Utica professors demystify Critical Race Theory at panel discussion


Panel of Utica professors prepared to demystify Critical Race Theory at panel discussion.

Jama Joseph, Contributing Writer

A professor-led panel addressing the media focus surrounding critical race theory was held on Feb.10. The professors explained the history of CRT and provided a clear definition of what the concept means and how it ties to the current political divide. 

Professors Laurah Klepinger, Daniel Tagliarina, Ane Costa and Daniel Cozart led the discussion and more than 10 faculty members and students attended. 

Nine states have recently passed anti-woke legislation banning CRT in schools and most notably Florida Gov. Ron Desantis has led the crusade. DeSantis introduced Stop W.O.K.E. Act legislation to block CRT in schools and corporations.

Tagliarina, associate professor of Political Science, said understanding CRT helps people understand contemporary political events. 

“Given the ‘controversy’ over a faux version of CRT, it is important for people to know that the thing they are getting mad about is not CRT, but rather an intentionally misleading version meant to stoke anger for political gain,” Tagliarina said. “This second reason means people are being used by bad faith actors, and knowing about what CRT can let people know they are being misled for the gain of others.”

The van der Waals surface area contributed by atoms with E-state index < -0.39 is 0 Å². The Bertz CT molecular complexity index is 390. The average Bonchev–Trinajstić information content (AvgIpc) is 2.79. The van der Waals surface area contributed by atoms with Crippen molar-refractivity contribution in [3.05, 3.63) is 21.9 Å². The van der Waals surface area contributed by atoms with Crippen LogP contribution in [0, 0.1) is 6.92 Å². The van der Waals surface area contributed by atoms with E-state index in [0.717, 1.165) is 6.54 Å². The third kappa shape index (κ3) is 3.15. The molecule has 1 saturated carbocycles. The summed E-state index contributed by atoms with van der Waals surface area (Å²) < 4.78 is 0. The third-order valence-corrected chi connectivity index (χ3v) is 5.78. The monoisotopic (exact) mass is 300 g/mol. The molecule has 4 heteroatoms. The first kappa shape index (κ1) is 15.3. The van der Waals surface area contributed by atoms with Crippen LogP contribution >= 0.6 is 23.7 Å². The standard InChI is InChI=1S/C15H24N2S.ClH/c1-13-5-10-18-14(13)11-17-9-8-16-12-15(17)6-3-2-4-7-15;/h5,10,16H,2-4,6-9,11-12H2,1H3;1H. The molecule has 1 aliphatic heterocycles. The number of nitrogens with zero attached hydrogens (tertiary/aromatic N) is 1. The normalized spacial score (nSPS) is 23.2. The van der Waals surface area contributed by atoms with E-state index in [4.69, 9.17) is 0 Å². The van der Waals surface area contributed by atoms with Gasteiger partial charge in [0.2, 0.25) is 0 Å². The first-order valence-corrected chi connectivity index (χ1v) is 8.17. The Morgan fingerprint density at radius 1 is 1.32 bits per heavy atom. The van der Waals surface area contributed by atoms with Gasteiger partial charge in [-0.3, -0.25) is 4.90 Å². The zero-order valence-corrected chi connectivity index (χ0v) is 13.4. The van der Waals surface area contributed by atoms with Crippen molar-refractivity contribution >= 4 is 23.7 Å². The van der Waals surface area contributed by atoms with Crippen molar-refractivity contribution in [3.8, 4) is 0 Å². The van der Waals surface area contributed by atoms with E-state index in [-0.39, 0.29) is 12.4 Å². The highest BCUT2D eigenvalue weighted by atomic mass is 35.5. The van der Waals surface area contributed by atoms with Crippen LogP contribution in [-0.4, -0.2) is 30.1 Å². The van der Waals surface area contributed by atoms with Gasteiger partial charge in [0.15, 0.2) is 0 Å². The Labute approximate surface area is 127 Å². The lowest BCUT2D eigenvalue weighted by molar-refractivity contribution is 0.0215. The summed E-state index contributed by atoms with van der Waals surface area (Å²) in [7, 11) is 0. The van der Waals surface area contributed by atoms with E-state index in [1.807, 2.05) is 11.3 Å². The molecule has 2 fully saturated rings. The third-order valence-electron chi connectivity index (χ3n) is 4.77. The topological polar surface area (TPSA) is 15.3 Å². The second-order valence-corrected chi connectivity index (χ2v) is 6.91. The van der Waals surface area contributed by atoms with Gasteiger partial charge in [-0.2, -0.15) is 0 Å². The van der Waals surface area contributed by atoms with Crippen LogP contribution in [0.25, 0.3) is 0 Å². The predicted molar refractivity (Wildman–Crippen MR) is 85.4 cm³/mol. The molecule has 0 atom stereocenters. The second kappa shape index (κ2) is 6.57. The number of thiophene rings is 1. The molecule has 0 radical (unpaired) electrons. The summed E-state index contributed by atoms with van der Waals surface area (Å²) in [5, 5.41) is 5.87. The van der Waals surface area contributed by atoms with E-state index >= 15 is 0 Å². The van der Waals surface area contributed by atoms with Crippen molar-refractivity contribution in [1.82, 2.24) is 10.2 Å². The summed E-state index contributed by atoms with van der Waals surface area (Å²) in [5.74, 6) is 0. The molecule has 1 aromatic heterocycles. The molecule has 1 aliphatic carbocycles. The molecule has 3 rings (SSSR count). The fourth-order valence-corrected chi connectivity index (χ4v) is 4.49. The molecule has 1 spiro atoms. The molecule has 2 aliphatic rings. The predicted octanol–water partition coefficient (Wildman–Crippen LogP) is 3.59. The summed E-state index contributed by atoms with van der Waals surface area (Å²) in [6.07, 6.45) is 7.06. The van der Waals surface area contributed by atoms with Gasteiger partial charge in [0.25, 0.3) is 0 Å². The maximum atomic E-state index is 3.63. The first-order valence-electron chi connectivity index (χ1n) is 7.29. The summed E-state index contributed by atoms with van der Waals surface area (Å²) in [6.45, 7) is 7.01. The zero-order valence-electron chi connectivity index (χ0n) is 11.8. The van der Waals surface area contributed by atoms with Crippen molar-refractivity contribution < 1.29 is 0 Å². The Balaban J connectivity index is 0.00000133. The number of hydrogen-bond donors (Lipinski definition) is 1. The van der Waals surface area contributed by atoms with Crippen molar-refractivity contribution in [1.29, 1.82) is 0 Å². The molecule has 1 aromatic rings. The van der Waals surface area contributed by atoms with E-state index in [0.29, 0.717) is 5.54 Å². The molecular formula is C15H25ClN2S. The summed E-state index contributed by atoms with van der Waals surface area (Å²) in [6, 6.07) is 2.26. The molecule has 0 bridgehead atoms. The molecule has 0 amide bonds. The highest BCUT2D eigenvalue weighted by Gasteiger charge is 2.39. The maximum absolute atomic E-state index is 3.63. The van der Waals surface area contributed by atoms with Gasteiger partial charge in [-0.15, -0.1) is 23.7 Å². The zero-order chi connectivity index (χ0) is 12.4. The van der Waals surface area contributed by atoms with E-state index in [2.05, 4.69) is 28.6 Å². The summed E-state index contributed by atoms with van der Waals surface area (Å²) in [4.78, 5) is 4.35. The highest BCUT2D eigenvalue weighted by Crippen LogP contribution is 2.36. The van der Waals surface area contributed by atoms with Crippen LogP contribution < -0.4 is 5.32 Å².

The panel explained how lawyer and civil rights activist Derrick Bell was a pioneer in developing the CRT as a concept. As the former NAACP and Legal Defense Fund attorney, Bell’s contributions to CRT was based on the factual premise that race is not objective, inherent or fixed; the meaning of race is not tangible but just a social construct created by humans. 

The social construct of race has led to the creation of systems that favor certain groups of people leaving some to be discriminated against. American laws still fail to consider historical events or policies such as slavery, Jim Crow laws, segregation and redlining that caused power imbalances, which society experiences today. The imbalance of power is reflected in laws, leading Bell to believe that the U.S. justice system was broken and inherently racist.

Bell began his journey as an attorney fighting to desegregate schools in the south and received backlash for this pessimistic perspective from white and black scholars. He viewed many civil rights victories as moral awakenings among whites opposed to progress.